Dr. Craig S. Landry uses high-tech means to help his patients.
Photo by Ooti Billeaud
Having pulsating migraines and nothing the doctors are doing or prescribing is working?
Neck and back pain keeping you up at night and all the massages in the world don’t help?
Experiencing a nagging ringing or popping in your inner ear and your ENT hasn’t been able to give you relief?
You might very well be suffering from TMJ, or temporomandibular joint syndrome.
Dr. Craig S. Landry might be able to help you with that.
Landry, an Abbeville native and UL Lafayette graduate, is one of only three or four doctors in Louisiana practicing neuromuscular dentistry, which uses a plethora of factors and computer programs to diagnose TMJ. Landry began his general dentistry practice after completing his residency at Charity Hospital in New Orleans and started treating TMJ 10 years ago after graduating from the Las Vegas Institute, one of the premier dental learning centers in the country.
In the early days of treating TMJ, he had no computerized equipment, but five years ago that all changed when he began using advanced technology to treat the disorder. “The basic difference between what we do now versus then is the neuromuscular dentistry takes into consideration the joint, the TMJ, the muscles that operate the TMJ and the teeth and treat it as one unit with the use of computerized technology,” Landry says. According to Landry, when the jaw is not properly aligned, it puts a strain on the temporalis and masseter muscles on each side of the jaw. Those muscles work harder if the jaw does not set properly, straining them beyond what they normally handle, which can lead to a litany of problems.
TMJ is also known as TMD, temporomandibular joint disorder, or MPD, myofascial pain dysfunction.
Patients visiting Landry for the first time are required to fill out an eight-page medical history questionnaire, which also includes family and pain history. Patients circle where it hurts on a skeletal drawing. He checks the bite, range of motion and takes an X-ray of the head. After the consultation, Landry decides whether he thinks he can help the patient.
If yes, then they come back for a three-hour visit where they begin the treatment, using Transcutanious Electronic Nerve Stimulation, or TENS, to relax the muscles and take additional X-rays.
The patient is hooked up to a computer and Landry has her open and close her jaw. The sensors connected to various points on the patient’s face measure the strain of the muscles and figure out where the jaw would rest comfortably based on the data gathered from the temporalis and masseter muscles, along with other indicators.
At the end of the session, Landry takes a mold of the bite, which is sent off to Canada, where a mouthpiece is made to slowly force the jaw to realign. Before the advent of computerized programs to help him, Landry used muscle relaxers and a splint to keep the teeth apart at night to relax the jaw. “The key with treating TMJ, headaches and migraines is getting relaxed muscles,” Landry adds.
Those relaxed muscles are achieved through the use of the TENS machine, which is a key component of the entire process. It uses rhythmic pulses to relax the muscles, which allows Landry to see how the jaw would look if set properly.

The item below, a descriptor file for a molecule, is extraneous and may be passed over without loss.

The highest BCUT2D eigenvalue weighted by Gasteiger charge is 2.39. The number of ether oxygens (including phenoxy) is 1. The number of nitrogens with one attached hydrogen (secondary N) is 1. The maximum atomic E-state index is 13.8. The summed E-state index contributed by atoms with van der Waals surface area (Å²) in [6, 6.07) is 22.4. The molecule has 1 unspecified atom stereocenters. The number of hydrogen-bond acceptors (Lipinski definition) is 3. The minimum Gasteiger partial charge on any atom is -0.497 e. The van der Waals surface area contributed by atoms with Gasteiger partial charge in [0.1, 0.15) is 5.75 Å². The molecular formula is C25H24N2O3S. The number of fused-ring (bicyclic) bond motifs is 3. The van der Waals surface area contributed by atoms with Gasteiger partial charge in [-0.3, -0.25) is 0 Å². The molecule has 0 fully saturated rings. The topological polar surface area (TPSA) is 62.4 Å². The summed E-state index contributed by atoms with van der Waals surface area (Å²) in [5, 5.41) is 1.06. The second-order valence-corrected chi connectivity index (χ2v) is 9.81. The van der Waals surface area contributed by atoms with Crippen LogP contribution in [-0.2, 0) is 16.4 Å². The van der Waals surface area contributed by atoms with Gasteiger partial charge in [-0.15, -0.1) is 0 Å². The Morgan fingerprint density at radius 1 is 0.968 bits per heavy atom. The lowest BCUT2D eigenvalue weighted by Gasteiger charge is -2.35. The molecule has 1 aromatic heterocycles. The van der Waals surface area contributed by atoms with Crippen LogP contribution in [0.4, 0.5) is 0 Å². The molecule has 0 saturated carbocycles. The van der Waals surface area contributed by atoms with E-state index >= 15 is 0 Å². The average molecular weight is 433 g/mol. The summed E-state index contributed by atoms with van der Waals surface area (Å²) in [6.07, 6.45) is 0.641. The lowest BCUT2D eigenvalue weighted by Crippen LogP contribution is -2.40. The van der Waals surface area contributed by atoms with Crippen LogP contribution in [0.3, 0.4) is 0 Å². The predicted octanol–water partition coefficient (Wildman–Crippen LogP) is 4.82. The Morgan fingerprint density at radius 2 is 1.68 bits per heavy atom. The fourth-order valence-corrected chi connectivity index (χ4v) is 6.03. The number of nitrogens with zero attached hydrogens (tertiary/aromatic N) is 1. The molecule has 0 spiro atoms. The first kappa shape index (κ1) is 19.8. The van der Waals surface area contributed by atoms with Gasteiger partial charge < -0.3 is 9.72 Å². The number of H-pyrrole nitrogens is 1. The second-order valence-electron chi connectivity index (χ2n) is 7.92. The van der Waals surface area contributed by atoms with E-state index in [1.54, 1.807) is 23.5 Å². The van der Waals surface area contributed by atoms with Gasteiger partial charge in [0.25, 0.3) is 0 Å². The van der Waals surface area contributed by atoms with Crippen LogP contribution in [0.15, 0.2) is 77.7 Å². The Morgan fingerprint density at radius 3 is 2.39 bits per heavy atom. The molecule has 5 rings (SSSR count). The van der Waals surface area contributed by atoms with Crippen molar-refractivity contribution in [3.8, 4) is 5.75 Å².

When patients turn to Landry, many are there after visiting almost every type of doctor in the area and are searching for relief.
Katie Nicholson, a kindergarten teacher at Evangeline Elementary, is one of the patients helped by Landry in the past few years.
Nicholson says she was in pain constantly: in her neck, jaw and even her teeth. She was taking four ibuprofens, twice a day, every day.
Her old dentist made her a night guard for her mouth, but it didn’t work. She saw multiple doctors, underwent two CAT scans and even had surgery for a deviated septum, which one doctor thought was the answer to her troubles.
Nicholson, who had just lost a brother to cancer, had all but convinced herself that only something as serious as a tumor or some kind of cancer would be causing pain this severe. Still she kept taking ibuprofen, which would give only moderate relief.
“At one point, my neurologist told me I was addicted to Advil,” Nicholson says.
A friend recommended a chiropractor, whom she visited three times a week for four months. Nothing.
“I didn’t know what else I was gonna do,” she says.
The chiropractor eventually recommended Landry.
“The first day Dr. Landry said, ‘I really think I can help you,’” Nicholson says. “I cried in his office.”
Landry says if Nicholson would have visited him initially, he would have referred her first to other doctors to rule out a more serious cause of her pain.
“You want to eliminate the simple things first,” Landry says. If a patient goes to him first, complaining about ear pain without visiting an ENT, Landry will recommend the patient see an ENT first, just to make sure there is nothing structurally wrong with the ear or there is no fluid build up.
Another of Landry’s patients, Carol Blanda, had been living with TMJ for about 18 years, since a dental mishap left her with a dislocated jaw.
Blanda says she spent thousands of dollars on a multitude of treatments. One dentist made her a night guard and said it would ease her pain, but she says nothing changed. “It’s like putting a cast on a broken leg, but never setting the leg,” Blanda says.
For years, she had to sleep on her back, was afraid to yawn too much, could not rest her head in her hands and had to keep a running mental checklist of foods she could and could not eat.
“I can’t tell you how hesitant I was to do this, but it has changed my life,” Blanda says. “I was amazed when he told me he had a permanent solution.”
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